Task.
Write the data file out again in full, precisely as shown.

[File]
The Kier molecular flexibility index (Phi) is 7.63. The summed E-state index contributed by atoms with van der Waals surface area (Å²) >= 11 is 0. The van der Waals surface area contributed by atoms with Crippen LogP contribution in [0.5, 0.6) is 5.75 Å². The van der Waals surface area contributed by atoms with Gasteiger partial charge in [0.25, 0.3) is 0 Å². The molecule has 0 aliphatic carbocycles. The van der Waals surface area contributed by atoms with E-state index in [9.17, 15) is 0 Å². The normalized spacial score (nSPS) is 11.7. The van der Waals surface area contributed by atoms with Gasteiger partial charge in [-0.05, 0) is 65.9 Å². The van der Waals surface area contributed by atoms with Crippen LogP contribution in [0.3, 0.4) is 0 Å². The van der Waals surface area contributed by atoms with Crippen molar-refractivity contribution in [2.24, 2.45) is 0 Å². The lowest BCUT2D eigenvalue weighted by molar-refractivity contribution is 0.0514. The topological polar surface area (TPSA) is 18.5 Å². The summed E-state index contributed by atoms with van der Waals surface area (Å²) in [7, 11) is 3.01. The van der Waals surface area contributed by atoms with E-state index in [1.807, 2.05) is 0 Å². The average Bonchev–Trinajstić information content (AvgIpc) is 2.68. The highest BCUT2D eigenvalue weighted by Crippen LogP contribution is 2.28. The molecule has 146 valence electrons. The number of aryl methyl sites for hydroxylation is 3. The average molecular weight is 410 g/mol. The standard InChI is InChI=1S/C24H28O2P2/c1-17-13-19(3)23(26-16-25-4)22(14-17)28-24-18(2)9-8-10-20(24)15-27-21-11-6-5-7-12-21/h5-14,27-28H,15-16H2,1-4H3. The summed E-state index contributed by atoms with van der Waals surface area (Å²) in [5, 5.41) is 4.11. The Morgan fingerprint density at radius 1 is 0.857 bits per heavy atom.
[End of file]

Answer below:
The Kier molecular flexibility index (Phi) is 7.63. The summed E-state index contributed by atoms with van der Waals surface area (Å²) >= 11 is 0. The van der Waals surface area contributed by atoms with Crippen LogP contribution in [0.5, 0.6) is 5.75 Å². The van der Waals surface area contributed by atoms with Gasteiger partial charge in [0.25, 0.3) is 0 Å². The molecule has 0 aliphatic carbocycles. The van der Waals surface area contributed by atoms with E-state index in [9.17, 15) is 0 Å². The normalized spacial score (nSPS) is 11.7. The van der Waals surface area contributed by atoms with Gasteiger partial charge in [-0.05, 0) is 65.9 Å². The van der Waals surface area contributed by atoms with Crippen LogP contribution in [0.3, 0.4) is 0 Å². The van der Waals surface area contributed by atoms with Crippen molar-refractivity contribution in [2.24, 2.45) is 0 Å². The lowest BCUT2D eigenvalue weighted by molar-refractivity contribution is 0.0514. The topological polar surface area (TPSA) is 18.5 Å². The summed E-state index contributed by atoms with van der Waals surface area (Å²) in [7, 11) is 3.01. The van der Waals surface area contributed by atoms with E-state index in [1.807, 2.05) is 0 Å². The average Bonchev–Trinajstić information content (AvgIpc) is 2.68. The highest BCUT2D eigenvalue weighted by Crippen LogP contribution is 2.28. The molecule has 146 valence electrons. The number of aryl methyl sites for hydroxylation is 3. The average molecular weight is 410 g/mol. The standard InChI is InChI=1S/C24H28O2P2/c1-17-13-19(3)23(26-16-25-4)22(14-17)28-24-18(2)9-8-10-20(24)15-27-21-11-6-5-7-12-21/h5-14,27-28H,15-16H2,1-4H3. The summed E-state index contributed by atoms with van der Waals surface area (Å²) in [5, 5.41) is 4.11. The Morgan fingerprint density at radius 1 is 0.857 bits per heavy atom.